When Ann and Morris Taber first ventured onto the campus in rural Zimbabwe, they were already Africa University supporters. However, that 1997 visit was the start of a partnership to which they would commit their time, energy and personal resources for the next 20 years.
The couple were married for 64 years and have two sons—Steven and Mark. In talking about their life together, Ann said that saving and giving were important to Morris.
The Tabers returned to Zimbabwe in 1999, with Morris spending a semester as visiting professor of American History at Africa University, while Ann served as volunteer librarian at the Hartzell Primary School, located across from the campus at the Old Mutare United Methodist Mission Center.
Many trips to Zimbabwe followed—leading Volunteers in Mission teams, with family, or on occasion, just Morris and Ann. They organized book shipments, worked to establish mission school libraries, and supported librarians and teachers in Zimbabwe.
In sharing stories about Africa University and Zimbabwe, the Tabers also invited their friends and neighbors to invest in direct scholarships—providing immediate assistance for financially-challenged students at United Methodist mission schools and at the university. Between 2000 and 2008, the scholarship fund they set up supported hundreds of students.
By contrast, Dr. Harriet King Vivion never visited Africa University, nor traveled to any part of Africa. Born and reared in Austin, Texas, Harriet did her undergraduate studies at the Peabody Demonstration School and Vanderbilt University, while her father pastored McKendree United Methodist Church in downtown Nashville. She earned a master's degree from Wayne State University in Detroit, MI and later returned to Vanderbilt University for her Ph.D. in education.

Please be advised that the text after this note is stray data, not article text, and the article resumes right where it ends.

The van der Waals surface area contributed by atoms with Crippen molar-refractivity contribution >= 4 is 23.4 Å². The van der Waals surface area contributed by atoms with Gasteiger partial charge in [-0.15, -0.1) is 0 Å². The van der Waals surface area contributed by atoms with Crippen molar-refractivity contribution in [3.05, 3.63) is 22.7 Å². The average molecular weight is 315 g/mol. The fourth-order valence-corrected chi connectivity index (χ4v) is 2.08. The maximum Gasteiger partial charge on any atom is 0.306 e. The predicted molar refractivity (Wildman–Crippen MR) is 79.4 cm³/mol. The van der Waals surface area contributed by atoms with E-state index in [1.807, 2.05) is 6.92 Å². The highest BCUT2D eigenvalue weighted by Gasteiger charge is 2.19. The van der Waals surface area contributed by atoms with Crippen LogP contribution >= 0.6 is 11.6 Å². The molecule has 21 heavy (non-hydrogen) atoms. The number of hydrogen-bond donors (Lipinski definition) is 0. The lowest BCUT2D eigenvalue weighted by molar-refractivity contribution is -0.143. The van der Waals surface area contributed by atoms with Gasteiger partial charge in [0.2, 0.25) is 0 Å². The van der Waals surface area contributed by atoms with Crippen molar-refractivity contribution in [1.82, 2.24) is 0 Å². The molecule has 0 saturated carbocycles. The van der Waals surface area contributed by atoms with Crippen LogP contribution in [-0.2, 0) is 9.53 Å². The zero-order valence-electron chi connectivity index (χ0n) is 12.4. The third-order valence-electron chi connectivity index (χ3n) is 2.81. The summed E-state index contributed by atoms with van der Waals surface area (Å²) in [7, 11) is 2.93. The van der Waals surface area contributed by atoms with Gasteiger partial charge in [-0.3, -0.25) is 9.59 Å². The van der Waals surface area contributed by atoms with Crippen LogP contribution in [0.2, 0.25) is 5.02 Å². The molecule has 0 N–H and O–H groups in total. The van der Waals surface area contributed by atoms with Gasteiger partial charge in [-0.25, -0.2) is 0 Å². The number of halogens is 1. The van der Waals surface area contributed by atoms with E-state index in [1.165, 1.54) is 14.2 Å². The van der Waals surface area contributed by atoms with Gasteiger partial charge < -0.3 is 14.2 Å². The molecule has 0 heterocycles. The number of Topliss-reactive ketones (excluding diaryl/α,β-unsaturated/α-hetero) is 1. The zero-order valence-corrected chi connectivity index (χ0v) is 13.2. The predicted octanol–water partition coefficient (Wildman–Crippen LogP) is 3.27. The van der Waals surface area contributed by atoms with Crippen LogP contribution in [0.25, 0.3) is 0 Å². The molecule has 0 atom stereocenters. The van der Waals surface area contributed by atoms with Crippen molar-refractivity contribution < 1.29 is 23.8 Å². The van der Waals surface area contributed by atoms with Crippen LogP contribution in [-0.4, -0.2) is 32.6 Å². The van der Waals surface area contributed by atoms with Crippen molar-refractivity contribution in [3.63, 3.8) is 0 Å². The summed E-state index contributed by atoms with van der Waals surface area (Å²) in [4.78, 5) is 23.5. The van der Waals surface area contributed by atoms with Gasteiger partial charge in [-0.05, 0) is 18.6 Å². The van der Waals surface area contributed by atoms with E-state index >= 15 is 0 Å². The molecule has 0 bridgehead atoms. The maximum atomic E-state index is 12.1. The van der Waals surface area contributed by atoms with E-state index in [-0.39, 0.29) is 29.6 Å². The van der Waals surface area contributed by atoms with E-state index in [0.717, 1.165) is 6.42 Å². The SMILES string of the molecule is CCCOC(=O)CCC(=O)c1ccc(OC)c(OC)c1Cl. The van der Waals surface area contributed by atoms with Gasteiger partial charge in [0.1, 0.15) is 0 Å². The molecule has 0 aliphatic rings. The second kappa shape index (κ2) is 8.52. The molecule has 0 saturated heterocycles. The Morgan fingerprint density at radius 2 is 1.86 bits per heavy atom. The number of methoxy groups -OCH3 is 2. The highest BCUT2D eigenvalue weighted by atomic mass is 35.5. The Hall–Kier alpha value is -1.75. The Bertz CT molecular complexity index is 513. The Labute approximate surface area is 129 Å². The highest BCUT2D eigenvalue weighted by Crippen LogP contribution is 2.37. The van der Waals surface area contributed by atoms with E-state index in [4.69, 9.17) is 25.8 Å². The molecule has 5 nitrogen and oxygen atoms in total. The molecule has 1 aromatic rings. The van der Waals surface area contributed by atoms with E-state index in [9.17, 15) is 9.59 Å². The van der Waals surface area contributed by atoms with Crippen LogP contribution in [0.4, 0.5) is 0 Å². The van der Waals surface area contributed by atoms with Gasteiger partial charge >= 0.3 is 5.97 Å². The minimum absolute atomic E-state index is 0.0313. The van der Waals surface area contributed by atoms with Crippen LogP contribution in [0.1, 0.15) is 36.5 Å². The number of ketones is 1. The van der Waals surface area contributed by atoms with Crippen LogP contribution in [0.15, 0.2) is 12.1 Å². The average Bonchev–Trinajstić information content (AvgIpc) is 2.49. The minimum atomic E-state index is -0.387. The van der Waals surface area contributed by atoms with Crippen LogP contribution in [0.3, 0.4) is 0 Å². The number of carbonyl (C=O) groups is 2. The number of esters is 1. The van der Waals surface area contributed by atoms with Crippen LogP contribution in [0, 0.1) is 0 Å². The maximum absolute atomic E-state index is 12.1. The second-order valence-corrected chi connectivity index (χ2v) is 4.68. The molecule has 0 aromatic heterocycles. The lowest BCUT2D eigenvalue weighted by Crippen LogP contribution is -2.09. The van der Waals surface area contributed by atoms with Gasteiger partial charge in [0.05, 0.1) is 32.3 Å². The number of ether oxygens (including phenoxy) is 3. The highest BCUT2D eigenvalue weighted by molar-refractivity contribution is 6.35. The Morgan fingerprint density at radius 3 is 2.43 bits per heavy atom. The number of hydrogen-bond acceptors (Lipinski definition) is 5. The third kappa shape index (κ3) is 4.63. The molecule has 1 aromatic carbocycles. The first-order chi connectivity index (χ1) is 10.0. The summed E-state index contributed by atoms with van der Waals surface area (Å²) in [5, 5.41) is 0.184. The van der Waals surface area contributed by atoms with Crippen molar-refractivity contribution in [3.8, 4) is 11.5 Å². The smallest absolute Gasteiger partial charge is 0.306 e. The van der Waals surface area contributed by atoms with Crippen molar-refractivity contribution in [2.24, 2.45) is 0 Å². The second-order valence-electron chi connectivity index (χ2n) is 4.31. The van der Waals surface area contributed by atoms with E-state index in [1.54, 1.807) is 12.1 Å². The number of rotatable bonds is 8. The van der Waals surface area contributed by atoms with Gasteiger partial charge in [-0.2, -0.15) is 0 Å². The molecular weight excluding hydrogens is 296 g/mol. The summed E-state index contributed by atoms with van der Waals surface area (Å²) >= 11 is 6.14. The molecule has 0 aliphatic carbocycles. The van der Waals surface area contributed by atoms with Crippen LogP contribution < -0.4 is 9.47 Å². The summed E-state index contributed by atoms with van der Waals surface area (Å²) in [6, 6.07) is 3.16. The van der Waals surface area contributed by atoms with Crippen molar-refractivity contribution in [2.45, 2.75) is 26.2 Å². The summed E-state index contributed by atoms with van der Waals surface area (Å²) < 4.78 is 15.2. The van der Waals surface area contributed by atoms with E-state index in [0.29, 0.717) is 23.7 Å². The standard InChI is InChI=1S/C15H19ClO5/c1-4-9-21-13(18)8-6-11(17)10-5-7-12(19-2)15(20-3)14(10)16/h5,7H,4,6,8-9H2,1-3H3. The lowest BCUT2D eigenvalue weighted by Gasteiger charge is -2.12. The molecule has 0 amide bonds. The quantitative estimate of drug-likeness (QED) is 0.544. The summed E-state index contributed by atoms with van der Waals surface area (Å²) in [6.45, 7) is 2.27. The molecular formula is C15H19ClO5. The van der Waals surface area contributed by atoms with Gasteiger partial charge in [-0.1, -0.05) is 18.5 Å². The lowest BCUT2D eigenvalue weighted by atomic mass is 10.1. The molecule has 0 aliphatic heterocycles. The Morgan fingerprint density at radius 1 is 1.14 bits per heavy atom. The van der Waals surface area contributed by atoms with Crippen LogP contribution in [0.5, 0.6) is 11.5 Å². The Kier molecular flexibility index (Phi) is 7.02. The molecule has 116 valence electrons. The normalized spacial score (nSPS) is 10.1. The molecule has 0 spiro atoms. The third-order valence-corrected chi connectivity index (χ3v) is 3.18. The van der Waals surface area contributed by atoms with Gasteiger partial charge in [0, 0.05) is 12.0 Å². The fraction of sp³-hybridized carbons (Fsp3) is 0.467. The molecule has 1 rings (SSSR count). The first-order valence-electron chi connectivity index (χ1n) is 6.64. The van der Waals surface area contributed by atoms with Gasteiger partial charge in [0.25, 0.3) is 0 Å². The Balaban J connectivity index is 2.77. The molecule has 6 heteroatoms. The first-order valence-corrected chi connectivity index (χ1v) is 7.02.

She learned about Africa University in conversations with her good friends and neighbors, Thomas and Charlotte McAnally. The McAnallys are strong supporters of Africa University. The three friends attended Calvary United Methodist Church in Nashville and socialized together regularly.
Harriet King Vivion and Morris Taber passed away in 2018, within two months of each other. In their estates, they left bequests to Africa University, to endow scholarships for students. These two gifts and the life stories that shaped them share common threads—they honor the values and vocation of the givers.
Ann Taber describes her husband and herself as "ordinary teachers, not rich people…who lived frugally and saved all (they) could over the years."
For Morris Taber and Harriet Vivion, growing up in a preacher's household was a shared experience, and they both had long and impactful careers in teaching.
The Ann and Morris Taber Endowed Scholarship Fund and the Harriet King Vivion Endowed Scholarship Fund at Africa University will support students who are preparing for careers in education.
Andra M. Stevens, Director, Communications, Africa University Development Office
A World Service Special Gift is a designated financial contribution made by an individual, local church, organization, district or annual conference to a project authorized as such by the Connectional Table. Current World Service Special Gifts projects include the Africa University Endowment Fund, the Leonard Perryman Communications Scholarship for Ethnic Minority Students, the Methodist Global Education Fund, the National Anti-Gambling Project and the Lay Missionary Planting Network.